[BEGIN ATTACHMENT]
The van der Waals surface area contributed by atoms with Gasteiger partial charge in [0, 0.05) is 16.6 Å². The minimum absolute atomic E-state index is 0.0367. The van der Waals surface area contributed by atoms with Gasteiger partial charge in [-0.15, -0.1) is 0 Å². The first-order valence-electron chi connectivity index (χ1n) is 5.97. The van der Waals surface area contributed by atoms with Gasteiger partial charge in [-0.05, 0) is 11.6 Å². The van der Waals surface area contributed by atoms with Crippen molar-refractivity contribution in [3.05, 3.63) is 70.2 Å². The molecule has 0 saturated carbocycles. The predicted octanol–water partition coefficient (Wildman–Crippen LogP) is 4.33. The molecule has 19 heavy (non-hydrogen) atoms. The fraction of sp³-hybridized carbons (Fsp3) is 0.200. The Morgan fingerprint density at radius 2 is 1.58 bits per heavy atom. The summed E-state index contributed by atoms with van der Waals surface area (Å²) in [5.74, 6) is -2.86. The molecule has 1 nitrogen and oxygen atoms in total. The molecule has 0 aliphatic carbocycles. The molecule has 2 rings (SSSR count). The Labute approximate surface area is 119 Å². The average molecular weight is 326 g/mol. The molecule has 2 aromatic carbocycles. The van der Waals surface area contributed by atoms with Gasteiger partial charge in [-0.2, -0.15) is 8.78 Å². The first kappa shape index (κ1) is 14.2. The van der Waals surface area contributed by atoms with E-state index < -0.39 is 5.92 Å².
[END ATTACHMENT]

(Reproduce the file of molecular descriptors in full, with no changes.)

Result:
The van der Waals surface area contributed by atoms with Gasteiger partial charge in [0, 0.05) is 16.6 Å². The minimum absolute atomic E-state index is 0.0367. The van der Waals surface area contributed by atoms with Gasteiger partial charge in [-0.15, -0.1) is 0 Å². The first-order valence-electron chi connectivity index (χ1n) is 5.97. The van der Waals surface area contributed by atoms with Gasteiger partial charge in [-0.05, 0) is 11.6 Å². The van der Waals surface area contributed by atoms with Crippen molar-refractivity contribution in [3.05, 3.63) is 70.2 Å². The molecule has 0 saturated carbocycles. The predicted octanol–water partition coefficient (Wildman–Crippen LogP) is 4.33. The molecule has 19 heavy (non-hydrogen) atoms. The fraction of sp³-hybridized carbons (Fsp3) is 0.200. The Morgan fingerprint density at radius 2 is 1.58 bits per heavy atom. The summed E-state index contributed by atoms with van der Waals surface area (Å²) in [5.74, 6) is -2.86. The molecule has 1 nitrogen and oxygen atoms in total. The molecule has 0 aliphatic carbocycles. The molecule has 2 rings (SSSR count). The Labute approximate surface area is 119 Å². The average molecular weight is 326 g/mol. The molecule has 2 aromatic carbocycles. The van der Waals surface area contributed by atoms with Gasteiger partial charge in [-0.2, -0.15) is 8.78 Å². The first kappa shape index (κ1) is 14.2. The van der Waals surface area contributed by atoms with E-state index < -0.39 is 5.92 Å².